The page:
Who is Eraño 'Ka Erdie' Manalo?

Posted at 09/01/2009 3:06 PM | Updated as of 09/02/2009 3:27 PM

Eraño “Ka Erdie” Manalo was the fifth child of Iglesia Ni Cristo (INC) founder Felix Manalo and his second wife Honorata de Guzman.

Born on January 2, 1925, he was ordained minister and started serving as General Treasurer of the INC in 1947. Shortly after his 1955 marriage to Cristina Villanueva, he became District Minister of INC Manila (1957).

Ka Erdy was elected successor to his father in 1963. He served as the Executive Minister of INC until his death on August 31, 2009 at 3:53 pm.

INC’s transformation

It was Ka Erdy that transformed the INC into what it is today.

With the passing of Felix Manalo in 1963, critics of the church predicted the decline and eventual fall of the INC.

But barely a month after assuming his role as spiritual leader of the church, the young Manalo began visiting congregations nationwide.

On July 27, 1968, Ka Erdy established the first INC congregation overseas in Honolulu, Hawaii. Other church establishments followed in San Francisco and Los Angeles, California.

The same year, Ka Erdy built the INC’s new headquarters in Quezon City housing major INC structures like the cinemas, theaters, social halls and a Central Office Complex where Manalo has a permanent office.

Also in the complex is the Central Temple which is the largest of the church's houses of worship. Nearby is the tent-shaped Tabernacle, which serves as a multi-purpose hall.

But before INC expansion overseas, Manalo established model land reforms in 1965. His first resettlement farm was in Palayan City, Nueva Ecija. Similar establishments were put up in Cavite and Rizal.  

Bloc Voting

The INC is noted for voting as a bloc during elections, guiding its membership through to its Tagubilin or circulars.

The doctrine is the Executive Minister’s “parting words and reminders” given after every worship service and followed by the worshippers to “show we are one force,” said an INC member.  

The INC contributed to former President Joseph Estrada’s win in the 1998 elections. His ouster through the January 2001 Edsa 2 uprising displeased a lot of INC members.  

April of the same year spurred the Edsa 3 Revolution, gathering thousands of INC members and Estrada supporters. They contested the legitimacy of Gloria Macapagal-Arroyo’s presidency.

In 2002, the Philippine Center for Investigative Journalism reported that Ka Erdy himself wanted to support now-Senator Panfilo “Ping” Lacson.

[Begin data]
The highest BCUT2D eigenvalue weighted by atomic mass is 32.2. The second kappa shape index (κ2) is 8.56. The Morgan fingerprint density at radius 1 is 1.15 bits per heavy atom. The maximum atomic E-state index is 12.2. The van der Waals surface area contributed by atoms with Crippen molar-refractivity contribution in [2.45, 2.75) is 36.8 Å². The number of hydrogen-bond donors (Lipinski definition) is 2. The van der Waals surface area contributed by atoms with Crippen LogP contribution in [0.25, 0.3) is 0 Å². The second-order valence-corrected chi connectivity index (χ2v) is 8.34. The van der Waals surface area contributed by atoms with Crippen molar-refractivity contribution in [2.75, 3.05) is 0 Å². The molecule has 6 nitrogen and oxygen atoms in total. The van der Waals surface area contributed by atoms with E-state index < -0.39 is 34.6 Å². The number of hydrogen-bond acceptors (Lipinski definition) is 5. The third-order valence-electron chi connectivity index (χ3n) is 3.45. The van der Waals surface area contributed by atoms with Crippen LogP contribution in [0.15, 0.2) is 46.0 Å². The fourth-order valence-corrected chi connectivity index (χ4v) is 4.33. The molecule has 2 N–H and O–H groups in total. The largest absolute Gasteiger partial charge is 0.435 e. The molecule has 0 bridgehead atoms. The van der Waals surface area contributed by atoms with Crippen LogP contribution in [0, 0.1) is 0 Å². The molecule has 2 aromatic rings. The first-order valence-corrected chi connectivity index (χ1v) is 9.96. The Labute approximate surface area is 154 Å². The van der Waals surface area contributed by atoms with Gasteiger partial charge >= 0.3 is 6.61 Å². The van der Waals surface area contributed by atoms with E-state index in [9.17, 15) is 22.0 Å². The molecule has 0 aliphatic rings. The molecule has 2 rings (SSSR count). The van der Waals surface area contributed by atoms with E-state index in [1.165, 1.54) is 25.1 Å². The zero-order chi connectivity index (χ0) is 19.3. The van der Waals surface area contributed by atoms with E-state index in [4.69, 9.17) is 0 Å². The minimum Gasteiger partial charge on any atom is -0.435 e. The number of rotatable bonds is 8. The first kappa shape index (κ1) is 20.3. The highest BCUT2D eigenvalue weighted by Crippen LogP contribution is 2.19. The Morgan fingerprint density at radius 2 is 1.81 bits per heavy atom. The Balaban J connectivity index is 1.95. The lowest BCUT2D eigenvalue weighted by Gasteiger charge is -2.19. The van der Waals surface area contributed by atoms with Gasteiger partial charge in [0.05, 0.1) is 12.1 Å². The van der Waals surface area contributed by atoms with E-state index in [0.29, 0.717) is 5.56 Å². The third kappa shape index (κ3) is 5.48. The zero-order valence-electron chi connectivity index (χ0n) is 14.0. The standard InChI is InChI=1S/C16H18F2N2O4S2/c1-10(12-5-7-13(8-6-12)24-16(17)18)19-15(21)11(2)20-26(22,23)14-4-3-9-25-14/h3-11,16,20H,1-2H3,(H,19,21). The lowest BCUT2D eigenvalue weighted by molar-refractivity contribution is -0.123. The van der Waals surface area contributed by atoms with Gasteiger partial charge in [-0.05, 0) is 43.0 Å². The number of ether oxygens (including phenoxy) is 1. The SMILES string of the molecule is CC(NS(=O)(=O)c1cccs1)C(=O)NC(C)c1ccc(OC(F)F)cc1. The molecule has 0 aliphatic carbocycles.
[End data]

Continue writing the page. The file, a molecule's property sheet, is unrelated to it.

Quoting Lacson’s aide, the PCIJ report said that Ka Erdy saw that Ping “will likely succeed Erap.” According to the report, this worried Arroyo during her 2001-2004 term as President.  

But Ka Erdy’s support for Lacson did not prevent President Arroyo from courting the church. The church eventually offered their support for Arroyo’s presidential campaign in the 2004 elections.

INC and the Marcoses

When he was still in power, the late President Marcos paid visits to the INC headquarters in Quezon City and was a regular well-wisher at Ka Erdy’s birthday celebrations. The Marcos-INC relationship catapulted the minority church to the same level of influence with the Catholic and Protestant church.

According to the PCIJ report, the church came close to being divided when the INC directed its members to vote for Marcos in the 1986 elections. Some members voted for Corazon Aquino. The INC ministers then reportedly conducted house-to-house visits to compel members to confess who they voted for.

However, because too many voted for Aquino, church leaders reconsidered their decision and asked members to write letters of apology to the church instead.

Powerful church leader

The INC leaderships penchant for intervening in politics did not start when Ka Erdy became Executive Minister. Even before that, the PCIJ reported, the INC was already asserting itself in the political arena.

Former President Manuel L. Quezon drew support from Ka Erdy’s father, Felix, during the Commonwealth period. Quezon, a mason, honored “Bishop” Felix to temper the influence of the Catholic Church in government affairs.

With Ka Erdy’s death, it is not clear as to who will follow his footsteps as leader of the church his father founded.

The heir apparent is Ka Erdy’s son, Eduardo, who served as INC’s deputy Executive Minister since 2005. Eduardo is one of the six children of Ka Erdy and his wife Cristina. – Research by Maria Althea Teves, abs-cbnNEWS.com/ Newsbreak


Sources: PCIJ, Wikipedia